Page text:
Level Up (2011)

Level Up tells the story of a young Asian-American boy torn between his passion for videogames and his sense of obligation toward his parents who dream of him becoming a successful doctor one day. The plot touches on many important topics, such as the meaning of family and community in an increasingly individualised society, the growing pressure to attend college, the delayed transition to adulthood, and the role commercial culture plays in all of this. The dilemma is loud and clear in this graphic novel: Pursue your dreams or satisfy the ambitions of your parents? Level Up may well help many youngsters on the road to making their own life decisions.

This One Summer (2014)

In This One Summer, cousins Mariko and Jillian Tamaki create an aesthetic and ultimately optimistic story about a girl on the cusp of adolescence. Rose and her family are taking their annual trip to Awago Beach, where they’ve been going since Rose was 5, and every inch of the tiny, peaceful town is filled with happy memories. But this year it’s different: Rose’s parents are fighting more than ever. The angst of being a young teenager in a stressful environment is well captured in the drawings and language of this work, allowing the reader to feel a strong connection to the main characters.

Little Robot (2015)

Ben Hatke has a unique talent for creating not only beautiful artwork, but also memorable characters in his graphic novels. One such case is Little Robot, which tells the tale of a little girl who has no friends and doesn’t go to school – until one day she finds a little robot and they become friends. The robot, however, wants to see more of his own kind, and the girl is willing to help him do so. The well-balanced mix of fun, humour, artistic beauty and action makes this book appropriate for all ages – adult readers will appreciate Ben’s marvelous drawings, while the lack of a strong textual component makes this book suitable even for very young children.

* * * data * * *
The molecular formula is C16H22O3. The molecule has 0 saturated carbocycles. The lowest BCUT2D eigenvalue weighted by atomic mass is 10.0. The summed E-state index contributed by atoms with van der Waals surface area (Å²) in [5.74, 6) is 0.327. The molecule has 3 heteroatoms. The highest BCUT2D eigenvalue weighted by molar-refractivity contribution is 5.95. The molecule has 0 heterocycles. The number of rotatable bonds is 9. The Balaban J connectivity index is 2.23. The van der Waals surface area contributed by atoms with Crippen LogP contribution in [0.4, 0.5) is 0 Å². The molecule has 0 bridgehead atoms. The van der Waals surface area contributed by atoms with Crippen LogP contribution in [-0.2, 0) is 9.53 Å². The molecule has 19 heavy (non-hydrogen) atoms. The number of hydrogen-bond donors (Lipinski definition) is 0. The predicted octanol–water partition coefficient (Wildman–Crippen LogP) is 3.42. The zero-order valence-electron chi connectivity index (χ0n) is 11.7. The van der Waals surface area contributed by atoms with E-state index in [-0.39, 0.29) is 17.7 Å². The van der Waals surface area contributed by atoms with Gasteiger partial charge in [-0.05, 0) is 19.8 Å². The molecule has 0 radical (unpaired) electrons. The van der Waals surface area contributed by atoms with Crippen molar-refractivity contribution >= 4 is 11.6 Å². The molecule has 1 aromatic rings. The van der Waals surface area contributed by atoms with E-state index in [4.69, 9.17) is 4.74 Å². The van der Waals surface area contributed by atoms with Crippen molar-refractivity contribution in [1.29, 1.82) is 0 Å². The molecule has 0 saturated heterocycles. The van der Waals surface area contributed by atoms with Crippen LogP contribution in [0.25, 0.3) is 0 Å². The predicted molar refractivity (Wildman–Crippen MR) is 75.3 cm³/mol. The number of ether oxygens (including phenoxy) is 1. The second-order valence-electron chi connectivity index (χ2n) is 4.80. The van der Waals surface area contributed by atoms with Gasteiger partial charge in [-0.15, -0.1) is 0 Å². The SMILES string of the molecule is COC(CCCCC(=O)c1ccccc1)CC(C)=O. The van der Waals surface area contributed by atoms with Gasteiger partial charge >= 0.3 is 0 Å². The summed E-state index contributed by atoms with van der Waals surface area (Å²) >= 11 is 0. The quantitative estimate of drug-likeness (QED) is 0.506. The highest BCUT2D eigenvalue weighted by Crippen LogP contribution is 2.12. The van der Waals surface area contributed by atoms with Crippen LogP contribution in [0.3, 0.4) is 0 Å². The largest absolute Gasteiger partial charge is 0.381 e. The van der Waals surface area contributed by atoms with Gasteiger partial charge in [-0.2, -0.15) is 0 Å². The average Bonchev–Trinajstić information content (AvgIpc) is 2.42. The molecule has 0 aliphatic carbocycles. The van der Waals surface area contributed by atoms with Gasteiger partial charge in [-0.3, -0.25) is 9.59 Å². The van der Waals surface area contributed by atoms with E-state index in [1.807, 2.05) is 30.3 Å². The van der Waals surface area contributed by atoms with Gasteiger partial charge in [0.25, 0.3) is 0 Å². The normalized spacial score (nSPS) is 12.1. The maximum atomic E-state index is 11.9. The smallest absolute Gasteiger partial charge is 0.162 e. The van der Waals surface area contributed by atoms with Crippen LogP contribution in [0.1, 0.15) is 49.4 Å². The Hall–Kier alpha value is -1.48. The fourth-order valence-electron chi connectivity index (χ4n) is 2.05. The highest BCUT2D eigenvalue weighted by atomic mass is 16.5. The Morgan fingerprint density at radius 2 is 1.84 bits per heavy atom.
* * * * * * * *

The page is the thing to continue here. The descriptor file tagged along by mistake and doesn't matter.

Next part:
Coraline (2002)

Coraline is a young girl who steps through a door in her family’s new house and finds herself in another world where she has an “other” mother and an “other” father. When she comes back to the real world, however, she realises her real parents are missing. Soon she finds out that her “other” mother took her real parents, and the young but brave heroine will do anything in her power to rescue them. P. Craig Russell is the mind behind this visual feast, and manages to bring Neil Gaiman’s delightful children’s book of the same name to new life in this brilliantly illustrated graphic novel adaptation.

The Misadventures of Max Crumbly: Locker Hero (2016)

Author Rachel Renee Russell introduced protagonist Max Crumbly to her readers in the 10th book of her Dork Diaries series, but decided to make a brand-new series of illustrated novels documenting his middle school ups and downs – Max, you see, is experiencing public school for the first time. Easily readable, this graphic novel is wacky, full of vivid illustrations, and packed with crazy action. The Misadventures of Max Crumbly: Locker Hero introduces sensitive topics, including anxiety and panic attacks, through the courageous Max, who constantly keeps his sense of humour, turning his misfortunes into funny anecdotes.